Talk may be cheap, but education isn’t as District 11 mulls money-saving ideas

       District 11's budget woes could lead to changes that would affect the Westside next school year.

District 11 Chief Financial Officer Glenn Gustafson discusses the impact of state budget decisions on public education during his presentation at Coronado High School March 10. Projected on a screen behind him is a graph that shows how the state share (dark black line) of K-12 funding has steadily been going up over the past quarter-century while the local share (dotted line) has decreased.
Westside Pioneer photo

       And then again, they may not.
       During a March 10 evening presentation in the Coronado High School auditorium, D-11 Superintendent Nick Gledich described as “under conversation only” such publicly discussed money-saving ideas as expanding West Elementary into a grades K-6, limiting Holmes Middle School to grades 7-8 and closing West Middle School altogether - all in pursuit of improved school utilization.
       Still, the “conversation” is not dying down. Contacted for an update this week, D-11 spokesperson Elaine Naleski said that because the state (also-money-starved) has not clarified how much it will make available for public schools in its June 2011-to-July 2012 fiscal year, the district is “probably no closer to making a final decision than we were a few weeks ago.”
       What state legislators eventually decide is key because over the past 25 years the state's share of school financing has been going up. Where districts themselves used to pay about 60 percent of their costs (and the state 40 percent), now it's almost reversed, explained D-11 Chief Financial Officer Glenn Gustafson, who gave the main presentation at the Coronado meeting.
       Adding to the district's concerns, the state is looking at a $1 billion overall deficit in a budget that normally dedicates nearly half its funds for K-12 spending. The reason for the state's problem is chiefly that in the current economy corporate tax revenues “are way, way down,” Gustafson said.
       While cautioning people that the district has weathered hard times in the past and will surely do so again, the former D-11 student and long-time CFO used the words “kind of scary” to describe the current money situation. The district expects it will have to cut $12.5 million for 2011-12, he said.
       Adding to the problem is District 11 seeing its own mandated costs go up (such as for water, up 16 percent; and transportation, higher gas costs), reduced federal aid (no more “stimulus” funds after this fiscal year) and a lower ratio for state per-pupil funding.
       An unknown is what kinds of raises, if any, the the Colorado Springs Education Association, which represents D-11 teachers, will negotiate with the Board of Education. In the current fiscal year, salaries were frozen.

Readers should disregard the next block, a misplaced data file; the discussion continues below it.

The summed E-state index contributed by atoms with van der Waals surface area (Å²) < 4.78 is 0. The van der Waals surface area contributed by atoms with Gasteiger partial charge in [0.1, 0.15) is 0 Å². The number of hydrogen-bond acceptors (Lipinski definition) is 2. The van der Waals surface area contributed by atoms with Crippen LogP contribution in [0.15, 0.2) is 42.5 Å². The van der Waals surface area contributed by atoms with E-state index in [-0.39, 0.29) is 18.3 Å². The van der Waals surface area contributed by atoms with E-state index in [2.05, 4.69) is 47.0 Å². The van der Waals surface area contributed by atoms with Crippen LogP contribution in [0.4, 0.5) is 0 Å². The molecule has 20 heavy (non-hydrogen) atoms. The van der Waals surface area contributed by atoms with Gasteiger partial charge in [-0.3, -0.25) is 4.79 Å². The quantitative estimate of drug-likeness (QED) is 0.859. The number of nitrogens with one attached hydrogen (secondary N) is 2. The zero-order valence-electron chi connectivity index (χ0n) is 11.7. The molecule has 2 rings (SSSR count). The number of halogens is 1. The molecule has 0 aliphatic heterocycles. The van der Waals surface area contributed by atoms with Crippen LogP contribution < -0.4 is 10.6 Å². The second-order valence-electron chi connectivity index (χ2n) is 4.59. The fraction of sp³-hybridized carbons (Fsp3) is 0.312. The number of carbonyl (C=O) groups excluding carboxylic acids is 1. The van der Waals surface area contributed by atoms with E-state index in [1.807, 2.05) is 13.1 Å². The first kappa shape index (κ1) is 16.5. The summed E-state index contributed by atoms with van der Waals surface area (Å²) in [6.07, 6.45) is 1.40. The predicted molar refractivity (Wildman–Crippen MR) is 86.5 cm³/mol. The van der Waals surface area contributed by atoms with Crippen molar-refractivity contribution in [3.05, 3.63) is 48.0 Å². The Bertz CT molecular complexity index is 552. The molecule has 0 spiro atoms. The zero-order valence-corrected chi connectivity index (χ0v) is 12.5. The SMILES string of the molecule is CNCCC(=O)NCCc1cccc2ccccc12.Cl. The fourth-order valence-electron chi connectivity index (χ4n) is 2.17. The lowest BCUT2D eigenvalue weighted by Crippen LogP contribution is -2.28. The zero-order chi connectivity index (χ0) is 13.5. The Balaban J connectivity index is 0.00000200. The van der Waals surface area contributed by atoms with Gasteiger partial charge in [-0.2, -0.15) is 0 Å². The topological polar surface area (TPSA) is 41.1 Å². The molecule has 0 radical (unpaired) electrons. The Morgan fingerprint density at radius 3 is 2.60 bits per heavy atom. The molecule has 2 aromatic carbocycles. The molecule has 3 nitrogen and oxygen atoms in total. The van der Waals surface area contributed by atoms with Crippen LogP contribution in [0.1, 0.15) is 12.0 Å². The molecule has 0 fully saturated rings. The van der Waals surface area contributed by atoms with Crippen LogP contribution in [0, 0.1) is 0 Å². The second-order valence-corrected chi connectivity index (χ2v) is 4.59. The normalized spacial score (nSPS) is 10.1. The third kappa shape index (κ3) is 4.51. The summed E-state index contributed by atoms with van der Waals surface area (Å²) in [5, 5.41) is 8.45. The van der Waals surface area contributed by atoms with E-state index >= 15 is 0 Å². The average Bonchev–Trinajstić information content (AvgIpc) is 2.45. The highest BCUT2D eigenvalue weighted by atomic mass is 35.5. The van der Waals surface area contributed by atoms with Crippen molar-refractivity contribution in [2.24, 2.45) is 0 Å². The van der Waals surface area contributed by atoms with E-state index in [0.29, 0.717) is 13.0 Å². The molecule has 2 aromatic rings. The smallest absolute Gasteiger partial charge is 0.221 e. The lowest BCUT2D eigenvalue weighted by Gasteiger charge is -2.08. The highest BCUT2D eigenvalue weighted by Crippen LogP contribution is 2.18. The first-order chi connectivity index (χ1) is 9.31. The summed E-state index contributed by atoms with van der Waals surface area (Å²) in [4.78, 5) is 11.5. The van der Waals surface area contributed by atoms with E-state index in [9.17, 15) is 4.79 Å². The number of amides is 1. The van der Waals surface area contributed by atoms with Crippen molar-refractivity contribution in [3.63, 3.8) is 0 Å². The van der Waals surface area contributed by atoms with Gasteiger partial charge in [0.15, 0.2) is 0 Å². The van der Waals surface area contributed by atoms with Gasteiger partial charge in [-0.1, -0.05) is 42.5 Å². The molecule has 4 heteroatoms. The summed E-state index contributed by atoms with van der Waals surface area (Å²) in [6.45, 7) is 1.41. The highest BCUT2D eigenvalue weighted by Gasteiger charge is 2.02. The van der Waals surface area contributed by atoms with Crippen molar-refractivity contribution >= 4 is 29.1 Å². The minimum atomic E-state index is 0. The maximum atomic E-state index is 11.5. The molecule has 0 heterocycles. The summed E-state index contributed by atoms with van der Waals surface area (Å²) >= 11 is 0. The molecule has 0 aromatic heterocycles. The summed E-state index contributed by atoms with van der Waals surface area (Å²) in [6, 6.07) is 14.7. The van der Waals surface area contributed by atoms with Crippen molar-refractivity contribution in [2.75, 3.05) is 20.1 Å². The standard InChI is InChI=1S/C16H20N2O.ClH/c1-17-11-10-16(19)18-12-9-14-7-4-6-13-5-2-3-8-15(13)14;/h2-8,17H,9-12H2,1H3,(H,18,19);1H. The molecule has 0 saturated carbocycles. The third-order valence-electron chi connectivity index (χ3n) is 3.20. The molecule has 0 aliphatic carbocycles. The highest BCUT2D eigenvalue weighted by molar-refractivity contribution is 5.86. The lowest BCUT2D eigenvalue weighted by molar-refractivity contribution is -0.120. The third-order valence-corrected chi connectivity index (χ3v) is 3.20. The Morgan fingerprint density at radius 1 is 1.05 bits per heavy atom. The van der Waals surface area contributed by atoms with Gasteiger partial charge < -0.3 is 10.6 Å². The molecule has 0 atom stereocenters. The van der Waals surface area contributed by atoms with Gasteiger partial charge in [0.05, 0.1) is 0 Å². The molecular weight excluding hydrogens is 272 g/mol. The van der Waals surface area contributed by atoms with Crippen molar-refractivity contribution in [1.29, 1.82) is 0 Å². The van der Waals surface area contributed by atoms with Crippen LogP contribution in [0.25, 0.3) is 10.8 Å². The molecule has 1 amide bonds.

The 2011-2012 year will be the fourth straight of district budget cuts (including $11 million in the current fiscal year). Until now, Gustafson said the district has tried to keep the cuts from directly affecting the classroom, but now that “excess dough,” as he put it, is gone.
       A potentially controversial money-saving idea being talked about for next year is slightly increasing class sizes. A silver lining is that plan is, because of dropping enrollment, district class sizes now are actually less than they were 10 years ago, Gustafson noted.
       Other school utilization enhancements could include turning several elementaries into K-6 (instead of K-5) schools and setting up others as K-2 only or 3-5 only.
       It's possible too that occasional “furlough days” could be planned. These would be normal days when schools simply would not open. This is based on the premise that it costs the district $1 million every day the schools are open, Gustafson said. One way to use the furlough option would be to expand the Thanksgiving holiday from three days into a one-week “fall break” (the way some districts do) - as it stands now, the Monday and Tuesday of Thanksgiving week are rife with absenteeism, he said.
       While the district continues to “converse” about ideas, no absolute date has been set to make a budget decision. Gledich said he wanted “to see what happens over the next several weeks.” He added that the district is “working on a survey” to put before the public at some point this spring “to get input and ideas.”
       Coronado's was the first of six similar financial presentations that Gustafson was to give at different district high schools in March. Gledich and Gustafson were joined at the Coronado session by assistant superintendents Mike Poore and Mary Thurman.

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